I raised me head. Seriously? I thought. This wasn’t the standard middle-seat chit chat.  But she was genuine and her question deserved a thoughtful response. I weighed what she was asking.

“I love the idea of medicine,” I said. I mentioned the usual suspects of dismay and discontent: bureaucratic absurdities that would make Kafka smirk.

“You wouldn’t like people like me,” she said. “I work for an insurance company.”

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The Surgeon's Territory

In the distance, across the high desert plateau, the lights of my suburban enclave nestle against the foothills. The lights end where the wilderness begins. Deer and even mountain lion wander down into my neighborhood from time to time. I chose deliberately to live closer to nature and further from the medical center. Tonight, however, I am anxious to be home and the route feels long. I haven’t slept and I’ve spent most of the last twenty-four hours in the operating room. Yawning, I flip on my high beams and accelerate. At this hour I don’t worry about cops or other cars, though a colleague once killed a coyote on this road.  I blink a few times, squinting through the windshield. Sometimes driving home late, when I’m tired like this, I glimpse something - a form, a creature, an ephemeral but dangerous being moving along with me in the penumbra of my headlights. Whenever I take a sip of coffee and look again however, nothing is ever there.

Once home, I strip off my scrubs and head to my garden. The scent of cedar wafts up as I push off the heavy cover of the hot tub. From the scant rays of the porch light, I can see the steam rise into the night air, but when the cover is out of the way I extinguish the light. Now I feel my way back along the patio, towards the invisible heat. I slip out of my flip-flops and robe and into the dark water. It’s too hot at first, but I ignore the burning and let the bath sear the tension of the last twenty-four hours out of me. I adjust quickly to the temperature, yawn and slide down until the back of my neck is cradled against the wooden side and my body is fully submerged. My legs float up and I feel the silky smoothness of the wood bench beneath my bare skin. The hum of the heater pump clicks off and the silence of the night envelops me. The moon has not yet risen and I spot Cassiopeia and Orion’s belt. Mars glows its gentle red, or maybe it’s Betelgeuse. It doesn’t matter. I’m more of a star wisher. Tonight, I wish I could reverse the day’s events.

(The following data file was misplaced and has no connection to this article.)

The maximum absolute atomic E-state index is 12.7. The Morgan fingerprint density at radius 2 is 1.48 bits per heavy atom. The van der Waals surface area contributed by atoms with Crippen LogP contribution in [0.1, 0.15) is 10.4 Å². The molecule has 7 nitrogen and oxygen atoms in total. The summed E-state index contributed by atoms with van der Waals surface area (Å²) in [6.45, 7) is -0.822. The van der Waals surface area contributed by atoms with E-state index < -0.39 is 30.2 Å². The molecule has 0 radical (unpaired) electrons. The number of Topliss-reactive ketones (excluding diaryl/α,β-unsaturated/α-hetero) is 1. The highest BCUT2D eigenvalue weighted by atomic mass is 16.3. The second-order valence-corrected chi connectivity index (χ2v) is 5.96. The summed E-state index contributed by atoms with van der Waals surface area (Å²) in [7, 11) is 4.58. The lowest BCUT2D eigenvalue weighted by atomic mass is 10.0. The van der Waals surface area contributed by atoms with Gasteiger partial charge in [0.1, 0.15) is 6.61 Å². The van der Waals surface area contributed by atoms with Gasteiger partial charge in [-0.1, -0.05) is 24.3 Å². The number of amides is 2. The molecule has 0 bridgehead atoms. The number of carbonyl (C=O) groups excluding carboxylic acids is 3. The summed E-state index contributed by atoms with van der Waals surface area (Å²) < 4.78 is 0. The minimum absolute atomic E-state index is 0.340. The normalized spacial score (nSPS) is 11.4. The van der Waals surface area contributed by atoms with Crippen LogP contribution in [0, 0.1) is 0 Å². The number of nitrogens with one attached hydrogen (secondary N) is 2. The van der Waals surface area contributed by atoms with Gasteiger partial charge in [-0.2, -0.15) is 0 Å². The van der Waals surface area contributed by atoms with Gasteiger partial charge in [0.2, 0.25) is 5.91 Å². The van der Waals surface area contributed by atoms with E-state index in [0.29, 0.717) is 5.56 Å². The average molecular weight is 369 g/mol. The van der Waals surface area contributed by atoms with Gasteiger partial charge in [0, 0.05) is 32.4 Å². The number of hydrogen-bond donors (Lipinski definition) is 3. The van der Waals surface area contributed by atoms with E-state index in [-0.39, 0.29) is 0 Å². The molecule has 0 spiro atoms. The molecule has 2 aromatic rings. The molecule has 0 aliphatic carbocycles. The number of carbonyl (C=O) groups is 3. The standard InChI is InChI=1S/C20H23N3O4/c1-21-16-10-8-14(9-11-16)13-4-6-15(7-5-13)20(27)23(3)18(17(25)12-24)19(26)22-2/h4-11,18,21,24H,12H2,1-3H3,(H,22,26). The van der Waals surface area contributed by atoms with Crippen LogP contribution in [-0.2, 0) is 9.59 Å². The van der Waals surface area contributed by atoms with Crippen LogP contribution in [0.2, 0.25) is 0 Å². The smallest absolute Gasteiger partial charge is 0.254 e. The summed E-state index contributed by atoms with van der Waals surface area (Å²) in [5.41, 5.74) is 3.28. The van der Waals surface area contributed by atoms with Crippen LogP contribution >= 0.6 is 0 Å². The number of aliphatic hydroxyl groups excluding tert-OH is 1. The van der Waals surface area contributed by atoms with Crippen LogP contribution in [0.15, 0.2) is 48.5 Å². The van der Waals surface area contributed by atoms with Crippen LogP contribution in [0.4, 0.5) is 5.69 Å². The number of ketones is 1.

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I Stood in the Pasture

I stood in the pasture while a small herd of unbroken horses was to be released from the adjacent arena. My back was to them and the sun felt warm and familiar, even comforting. At odds was the growing sense of anxiety tightening my chest, restricting my breathing. This was a part of an exercise to bring me into the moment.

"What do you hear?",  he asked. "How many sounds can you distinguish?"

Seriously? Something besides my heart pounding and the rushing pulsation of the blood in my ears?

"Notice each sense within you. Use your eyes to see without focus, your ears to separate each sound. Feel your body and where you are carrying the emotion. Breathe in all of the smells. Feel the vibrations in your body."

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Board Liaison Report

KaplanThe following is an update from your ACEP Board Liaison:

This section newsletter is about passion what drives each of us to be the healers we are.  And as we continue our journey, we want to continue to grow and prosper.  Part of my responsibility as your Board Liaison is to work with other College leaders to ensure that you have the opportunities to do so.  I want to report to you what we have been involved in on your behalf.

ACEP14 in Chicago